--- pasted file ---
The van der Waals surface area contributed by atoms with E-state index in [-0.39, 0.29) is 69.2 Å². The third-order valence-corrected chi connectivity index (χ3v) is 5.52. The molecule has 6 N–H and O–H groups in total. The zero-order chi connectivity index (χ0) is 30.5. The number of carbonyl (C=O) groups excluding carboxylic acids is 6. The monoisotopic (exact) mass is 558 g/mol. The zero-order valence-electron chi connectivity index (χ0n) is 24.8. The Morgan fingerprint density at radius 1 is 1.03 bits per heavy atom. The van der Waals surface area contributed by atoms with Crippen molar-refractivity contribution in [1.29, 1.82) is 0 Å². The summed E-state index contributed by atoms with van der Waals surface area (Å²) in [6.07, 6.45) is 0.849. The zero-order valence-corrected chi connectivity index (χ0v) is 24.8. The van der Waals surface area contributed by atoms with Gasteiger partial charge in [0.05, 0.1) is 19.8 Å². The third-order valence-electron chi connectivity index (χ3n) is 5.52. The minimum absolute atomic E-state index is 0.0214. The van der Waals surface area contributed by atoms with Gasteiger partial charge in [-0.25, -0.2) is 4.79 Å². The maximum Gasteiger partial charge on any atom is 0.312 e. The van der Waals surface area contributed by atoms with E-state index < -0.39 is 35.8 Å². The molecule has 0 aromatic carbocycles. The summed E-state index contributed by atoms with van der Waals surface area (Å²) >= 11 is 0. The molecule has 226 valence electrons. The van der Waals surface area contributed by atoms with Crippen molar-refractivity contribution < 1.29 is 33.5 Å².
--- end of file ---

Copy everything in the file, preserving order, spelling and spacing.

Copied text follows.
The van der Waals surface area contributed by atoms with E-state index in [-0.39, 0.29) is 69.2 Å². The third-order valence-corrected chi connectivity index (χ3v) is 5.52. The molecule has 6 N–H and O–H groups in total. The zero-order chi connectivity index (χ0) is 30.5. The number of carbonyl (C=O) groups excluding carboxylic acids is 6. The monoisotopic (exact) mass is 558 g/mol. The zero-order valence-electron chi connectivity index (χ0n) is 24.8. The Morgan fingerprint density at radius 1 is 1.03 bits per heavy atom. The van der Waals surface area contributed by atoms with Crippen molar-refractivity contribution in [1.29, 1.82) is 0 Å². The summed E-state index contributed by atoms with van der Waals surface area (Å²) in [6.07, 6.45) is 0.849. The zero-order valence-corrected chi connectivity index (χ0v) is 24.8. The van der Waals surface area contributed by atoms with Gasteiger partial charge in [0.05, 0.1) is 19.8 Å². The third-order valence-electron chi connectivity index (χ3n) is 5.52. The minimum absolute atomic E-state index is 0.0214. The van der Waals surface area contributed by atoms with Gasteiger partial charge in [-0.25, -0.2) is 4.79 Å². The maximum Gasteiger partial charge on any atom is 0.312 e. The van der Waals surface area contributed by atoms with E-state index < -0.39 is 35.8 Å². The molecule has 0 aromatic carbocycles. The summed E-state index contributed by atoms with van der Waals surface area (Å²) >= 11 is 0. The molecule has 226 valence electrons. The van der Waals surface area contributed by atoms with Crippen molar-refractivity contribution < 1.29 is 33.5 Å².